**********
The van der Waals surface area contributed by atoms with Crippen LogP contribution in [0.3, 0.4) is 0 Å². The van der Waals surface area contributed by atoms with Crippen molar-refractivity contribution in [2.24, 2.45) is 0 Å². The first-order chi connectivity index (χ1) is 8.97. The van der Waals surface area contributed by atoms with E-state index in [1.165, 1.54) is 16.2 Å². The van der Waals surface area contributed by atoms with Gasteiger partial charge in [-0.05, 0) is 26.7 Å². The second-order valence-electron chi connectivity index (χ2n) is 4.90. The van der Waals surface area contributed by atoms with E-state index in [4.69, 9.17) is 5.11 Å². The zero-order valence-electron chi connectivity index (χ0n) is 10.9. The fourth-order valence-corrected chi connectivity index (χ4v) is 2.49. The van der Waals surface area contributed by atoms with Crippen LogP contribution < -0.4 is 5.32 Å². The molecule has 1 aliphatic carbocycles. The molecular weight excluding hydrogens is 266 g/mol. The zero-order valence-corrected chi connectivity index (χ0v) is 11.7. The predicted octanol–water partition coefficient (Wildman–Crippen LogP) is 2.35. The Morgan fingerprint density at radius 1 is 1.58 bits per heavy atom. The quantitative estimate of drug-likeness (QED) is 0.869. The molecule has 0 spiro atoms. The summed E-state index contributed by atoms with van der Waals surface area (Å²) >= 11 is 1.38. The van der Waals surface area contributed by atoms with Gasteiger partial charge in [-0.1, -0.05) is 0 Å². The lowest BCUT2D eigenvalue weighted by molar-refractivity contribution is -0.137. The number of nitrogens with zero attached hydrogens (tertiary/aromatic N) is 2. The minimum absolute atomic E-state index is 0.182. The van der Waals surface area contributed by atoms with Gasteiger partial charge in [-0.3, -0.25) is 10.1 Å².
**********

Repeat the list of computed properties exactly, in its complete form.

The van der Waals surface area contributed by atoms with Crippen LogP contribution in [0.3, 0.4) is 0 Å². The van der Waals surface area contributed by atoms with Crippen molar-refractivity contribution in [2.24, 2.45) is 0 Å². The first-order chi connectivity index (χ1) is 8.97. The van der Waals surface area contributed by atoms with E-state index in [1.165, 1.54) is 16.2 Å². The van der Waals surface area contributed by atoms with Gasteiger partial charge in [-0.05, 0) is 26.7 Å². The second-order valence-electron chi connectivity index (χ2n) is 4.90. The van der Waals surface area contributed by atoms with E-state index in [4.69, 9.17) is 5.11 Å². The zero-order valence-electron chi connectivity index (χ0n) is 10.9. The fourth-order valence-corrected chi connectivity index (χ4v) is 2.49. The van der Waals surface area contributed by atoms with Crippen LogP contribution < -0.4 is 5.32 Å². The molecule has 1 aliphatic carbocycles. The molecular weight excluding hydrogens is 266 g/mol. The zero-order valence-corrected chi connectivity index (χ0v) is 11.7. The predicted octanol–water partition coefficient (Wildman–Crippen LogP) is 2.35. The Morgan fingerprint density at radius 1 is 1.58 bits per heavy atom. The quantitative estimate of drug-likeness (QED) is 0.869. The molecule has 0 spiro atoms. The summed E-state index contributed by atoms with van der Waals surface area (Å²) >= 11 is 1.38. The van der Waals surface area contributed by atoms with Gasteiger partial charge in [-0.1, -0.05) is 0 Å². The lowest BCUT2D eigenvalue weighted by molar-refractivity contribution is -0.137. The number of nitrogens with zero attached hydrogens (tertiary/aromatic N) is 2. The minimum absolute atomic E-state index is 0.182. The van der Waals surface area contributed by atoms with Gasteiger partial charge in [-0.3, -0.25) is 10.1 Å².